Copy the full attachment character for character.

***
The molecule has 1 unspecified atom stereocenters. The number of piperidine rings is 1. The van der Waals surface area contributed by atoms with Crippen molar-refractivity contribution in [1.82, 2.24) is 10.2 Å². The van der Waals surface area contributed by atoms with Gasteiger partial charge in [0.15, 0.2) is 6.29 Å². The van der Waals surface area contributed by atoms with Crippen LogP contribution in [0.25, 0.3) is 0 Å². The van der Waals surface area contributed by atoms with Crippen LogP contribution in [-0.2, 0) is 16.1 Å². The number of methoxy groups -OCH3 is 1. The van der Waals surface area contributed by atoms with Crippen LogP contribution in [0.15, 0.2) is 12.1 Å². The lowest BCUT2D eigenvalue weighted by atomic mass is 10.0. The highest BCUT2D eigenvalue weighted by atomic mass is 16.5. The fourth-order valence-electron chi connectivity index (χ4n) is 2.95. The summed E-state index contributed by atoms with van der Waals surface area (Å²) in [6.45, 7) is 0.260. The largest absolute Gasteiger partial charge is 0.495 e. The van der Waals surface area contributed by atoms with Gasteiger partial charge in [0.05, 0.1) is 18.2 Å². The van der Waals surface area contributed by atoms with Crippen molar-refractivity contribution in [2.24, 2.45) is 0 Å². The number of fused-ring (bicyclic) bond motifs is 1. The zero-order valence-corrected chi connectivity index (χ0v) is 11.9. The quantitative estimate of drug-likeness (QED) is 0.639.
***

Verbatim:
The molecule has 1 unspecified atom stereocenters. The number of piperidine rings is 1. The van der Waals surface area contributed by atoms with Crippen molar-refractivity contribution in [1.82, 2.24) is 10.2 Å². The van der Waals surface area contributed by atoms with Gasteiger partial charge in [0.15, 0.2) is 6.29 Å². The van der Waals surface area contributed by atoms with Crippen LogP contribution in [0.25, 0.3) is 0 Å². The van der Waals surface area contributed by atoms with Crippen LogP contribution in [-0.2, 0) is 16.1 Å². The number of methoxy groups -OCH3 is 1. The van der Waals surface area contributed by atoms with Crippen LogP contribution in [0.15, 0.2) is 12.1 Å². The lowest BCUT2D eigenvalue weighted by atomic mass is 10.0. The highest BCUT2D eigenvalue weighted by atomic mass is 16.5. The fourth-order valence-electron chi connectivity index (χ4n) is 2.95. The summed E-state index contributed by atoms with van der Waals surface area (Å²) in [6.45, 7) is 0.260. The largest absolute Gasteiger partial charge is 0.495 e. The van der Waals surface area contributed by atoms with Gasteiger partial charge in [0.05, 0.1) is 18.2 Å². The van der Waals surface area contributed by atoms with Crippen molar-refractivity contribution in [2.24, 2.45) is 0 Å². The number of fused-ring (bicyclic) bond motifs is 1. The zero-order valence-corrected chi connectivity index (χ0v) is 11.9. The quantitative estimate of drug-likeness (QED) is 0.639.